As part of her steady shift to the left, former secretary of state Hillary Rodham Clinton signaled in New Hampshire yesterday that she would be open to a proposal to raise the cap on Social Security taxation of wealthy Americans -- an approach already strongly favored by Sen. Bernie Sanders, her main challenger for the 2016 Democratic presidential nomination.
Sanders and other members of the progressive wing of the Democratic party have been agitating for a change in the law to force high-income Americans to pay considerably more in to the Social Security trust fund, in order to boost benefits for lower-income retirees and to assure the long-term solvency of the retirement fund that has long been on shaky financial ground.
Currently, upper income Americans aren’t obliged to pay Social Security payroll taxes in excess of a certain amount, which this year was set at $118,500. While Clinton opposed the idea of lifting the income cap during her unsuccessful 2008 campaign for president, she indicated during an appearance in Claremont, N.H., Wednesday that she might be convinced to support it this time, according to The Washington Post.
In response to a question from the audience at a community college about the fact that wealthier Americans pay proportionately less of their income into the Social Security fund than lower-income people, Clinton replied: “I can understand why you'd think that was unfair” before she suggested that an increase in the limit might be in order.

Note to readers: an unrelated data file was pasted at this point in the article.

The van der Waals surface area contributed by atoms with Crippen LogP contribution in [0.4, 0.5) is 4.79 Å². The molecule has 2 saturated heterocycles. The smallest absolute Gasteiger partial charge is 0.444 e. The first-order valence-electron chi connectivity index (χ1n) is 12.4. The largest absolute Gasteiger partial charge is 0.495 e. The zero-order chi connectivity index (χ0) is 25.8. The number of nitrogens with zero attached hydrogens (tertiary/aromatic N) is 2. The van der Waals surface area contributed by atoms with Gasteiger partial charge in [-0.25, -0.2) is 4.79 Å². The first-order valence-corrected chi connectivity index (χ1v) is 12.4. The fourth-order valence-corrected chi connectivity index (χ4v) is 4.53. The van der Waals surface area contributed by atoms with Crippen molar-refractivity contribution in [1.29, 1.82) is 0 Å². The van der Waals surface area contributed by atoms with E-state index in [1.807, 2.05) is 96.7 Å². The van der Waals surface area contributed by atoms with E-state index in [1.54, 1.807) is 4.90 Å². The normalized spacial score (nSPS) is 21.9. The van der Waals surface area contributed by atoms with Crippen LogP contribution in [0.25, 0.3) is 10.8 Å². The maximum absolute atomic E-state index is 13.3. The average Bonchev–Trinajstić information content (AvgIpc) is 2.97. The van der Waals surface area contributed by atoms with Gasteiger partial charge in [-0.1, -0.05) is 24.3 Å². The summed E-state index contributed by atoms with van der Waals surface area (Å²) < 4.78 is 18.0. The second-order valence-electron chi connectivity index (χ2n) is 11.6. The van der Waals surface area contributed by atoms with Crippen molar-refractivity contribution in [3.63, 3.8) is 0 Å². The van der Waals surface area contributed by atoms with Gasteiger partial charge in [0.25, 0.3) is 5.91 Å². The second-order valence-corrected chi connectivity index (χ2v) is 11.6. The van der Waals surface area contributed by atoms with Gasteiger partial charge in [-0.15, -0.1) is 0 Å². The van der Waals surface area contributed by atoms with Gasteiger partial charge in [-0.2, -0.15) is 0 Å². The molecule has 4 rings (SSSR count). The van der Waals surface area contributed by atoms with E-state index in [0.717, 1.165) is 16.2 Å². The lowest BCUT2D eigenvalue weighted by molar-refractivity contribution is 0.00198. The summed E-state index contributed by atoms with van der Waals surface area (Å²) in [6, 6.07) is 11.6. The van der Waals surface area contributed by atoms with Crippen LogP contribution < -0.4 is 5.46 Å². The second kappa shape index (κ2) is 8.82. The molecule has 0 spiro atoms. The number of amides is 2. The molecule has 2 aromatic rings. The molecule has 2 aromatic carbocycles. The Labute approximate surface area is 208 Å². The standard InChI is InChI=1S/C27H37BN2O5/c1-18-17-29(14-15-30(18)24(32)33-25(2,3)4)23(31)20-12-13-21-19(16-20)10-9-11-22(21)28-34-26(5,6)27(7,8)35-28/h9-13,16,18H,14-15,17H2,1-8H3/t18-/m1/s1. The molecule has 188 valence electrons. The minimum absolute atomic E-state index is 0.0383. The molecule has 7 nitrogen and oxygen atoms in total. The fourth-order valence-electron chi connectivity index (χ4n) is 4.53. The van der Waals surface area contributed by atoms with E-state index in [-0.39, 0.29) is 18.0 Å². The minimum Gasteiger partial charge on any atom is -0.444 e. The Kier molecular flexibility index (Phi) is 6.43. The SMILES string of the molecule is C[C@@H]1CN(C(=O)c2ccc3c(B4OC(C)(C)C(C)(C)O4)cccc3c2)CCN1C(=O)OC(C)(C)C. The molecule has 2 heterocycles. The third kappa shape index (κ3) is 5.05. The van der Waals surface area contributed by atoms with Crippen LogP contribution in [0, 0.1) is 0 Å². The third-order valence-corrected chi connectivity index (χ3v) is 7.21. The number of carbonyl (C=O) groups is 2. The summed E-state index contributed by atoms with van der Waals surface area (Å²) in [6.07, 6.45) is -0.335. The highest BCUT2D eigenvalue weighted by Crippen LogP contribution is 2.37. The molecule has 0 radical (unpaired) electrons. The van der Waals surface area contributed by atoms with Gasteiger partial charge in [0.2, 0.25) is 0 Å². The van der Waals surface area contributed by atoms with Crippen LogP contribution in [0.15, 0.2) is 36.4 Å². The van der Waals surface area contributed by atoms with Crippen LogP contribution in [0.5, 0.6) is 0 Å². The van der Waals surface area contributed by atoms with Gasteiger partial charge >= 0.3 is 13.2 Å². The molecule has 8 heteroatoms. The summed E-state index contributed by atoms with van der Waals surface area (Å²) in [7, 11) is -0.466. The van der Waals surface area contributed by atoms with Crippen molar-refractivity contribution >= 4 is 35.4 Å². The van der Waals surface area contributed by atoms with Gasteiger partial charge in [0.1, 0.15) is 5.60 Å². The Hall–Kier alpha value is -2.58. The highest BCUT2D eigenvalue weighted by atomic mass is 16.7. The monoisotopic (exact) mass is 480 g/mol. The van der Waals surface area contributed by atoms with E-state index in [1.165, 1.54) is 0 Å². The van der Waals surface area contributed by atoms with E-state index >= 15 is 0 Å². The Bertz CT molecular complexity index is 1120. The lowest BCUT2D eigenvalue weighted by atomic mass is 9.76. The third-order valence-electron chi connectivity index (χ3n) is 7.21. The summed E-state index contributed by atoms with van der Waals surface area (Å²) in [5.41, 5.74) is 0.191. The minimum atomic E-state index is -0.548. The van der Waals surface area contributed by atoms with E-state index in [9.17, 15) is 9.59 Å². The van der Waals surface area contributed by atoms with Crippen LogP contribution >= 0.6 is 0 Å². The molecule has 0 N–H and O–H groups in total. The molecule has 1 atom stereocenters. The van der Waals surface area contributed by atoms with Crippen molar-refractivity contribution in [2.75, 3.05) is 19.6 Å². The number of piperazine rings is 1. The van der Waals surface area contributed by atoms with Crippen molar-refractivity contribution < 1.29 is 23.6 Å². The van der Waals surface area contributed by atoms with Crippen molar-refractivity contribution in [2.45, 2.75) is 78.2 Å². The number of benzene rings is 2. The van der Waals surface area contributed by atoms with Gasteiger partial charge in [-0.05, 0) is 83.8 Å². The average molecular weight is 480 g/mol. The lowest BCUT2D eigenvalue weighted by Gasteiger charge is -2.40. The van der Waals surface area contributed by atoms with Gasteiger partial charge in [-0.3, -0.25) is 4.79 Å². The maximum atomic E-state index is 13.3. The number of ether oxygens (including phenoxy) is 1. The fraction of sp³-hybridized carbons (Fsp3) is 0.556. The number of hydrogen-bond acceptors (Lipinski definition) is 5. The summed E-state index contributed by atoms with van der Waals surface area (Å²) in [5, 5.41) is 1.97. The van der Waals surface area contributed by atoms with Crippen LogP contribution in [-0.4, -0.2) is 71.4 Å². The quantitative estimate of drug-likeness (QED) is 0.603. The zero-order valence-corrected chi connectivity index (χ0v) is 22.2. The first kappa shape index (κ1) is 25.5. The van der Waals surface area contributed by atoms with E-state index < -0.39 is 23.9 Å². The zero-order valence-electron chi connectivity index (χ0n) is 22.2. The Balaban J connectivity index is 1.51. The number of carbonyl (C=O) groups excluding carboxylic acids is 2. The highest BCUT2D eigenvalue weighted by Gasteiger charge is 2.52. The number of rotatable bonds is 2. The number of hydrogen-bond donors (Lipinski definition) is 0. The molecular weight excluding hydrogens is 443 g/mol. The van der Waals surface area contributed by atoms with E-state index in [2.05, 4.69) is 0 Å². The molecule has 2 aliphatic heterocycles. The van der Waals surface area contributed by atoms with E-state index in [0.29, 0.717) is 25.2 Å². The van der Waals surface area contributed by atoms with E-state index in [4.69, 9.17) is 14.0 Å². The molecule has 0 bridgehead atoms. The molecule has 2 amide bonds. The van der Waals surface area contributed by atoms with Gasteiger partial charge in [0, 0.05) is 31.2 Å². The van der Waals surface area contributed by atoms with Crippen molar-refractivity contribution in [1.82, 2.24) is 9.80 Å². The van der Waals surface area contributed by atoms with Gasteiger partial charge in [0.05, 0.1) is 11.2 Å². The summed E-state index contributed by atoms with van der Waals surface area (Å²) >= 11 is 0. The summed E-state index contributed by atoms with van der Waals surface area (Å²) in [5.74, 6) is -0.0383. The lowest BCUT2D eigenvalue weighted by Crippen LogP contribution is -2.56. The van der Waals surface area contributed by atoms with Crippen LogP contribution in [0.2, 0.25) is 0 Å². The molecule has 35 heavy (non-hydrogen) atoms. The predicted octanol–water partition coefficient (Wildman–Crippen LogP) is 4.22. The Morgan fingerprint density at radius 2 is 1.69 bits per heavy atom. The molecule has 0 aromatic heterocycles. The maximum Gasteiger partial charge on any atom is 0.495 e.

Clinton then went on to outline an approach that was similar to Sanders’ idea, which entailed raising taxes on the wealthiest wage earners while leaving the current cap for upper middle-income American. "We do have to look at the cap, and we have to figure out whether we raise it or whether we raise it a little and then jump over and raise it more higher up," Clinton told the audience, according to the Post.
With Sanders drawing large audiences and steadily rising in the polls, Clinton has stepped up efforts to woo more liberal Democratic voters who have been critical of her more moderate views in the past. Earlier this week, Clinton unveiled a plan to make it easier to attend public colleges and universities without taking on debt. However, she stopped short of endorsing Sanders’ plan to provide free tuition to students attending public colleges.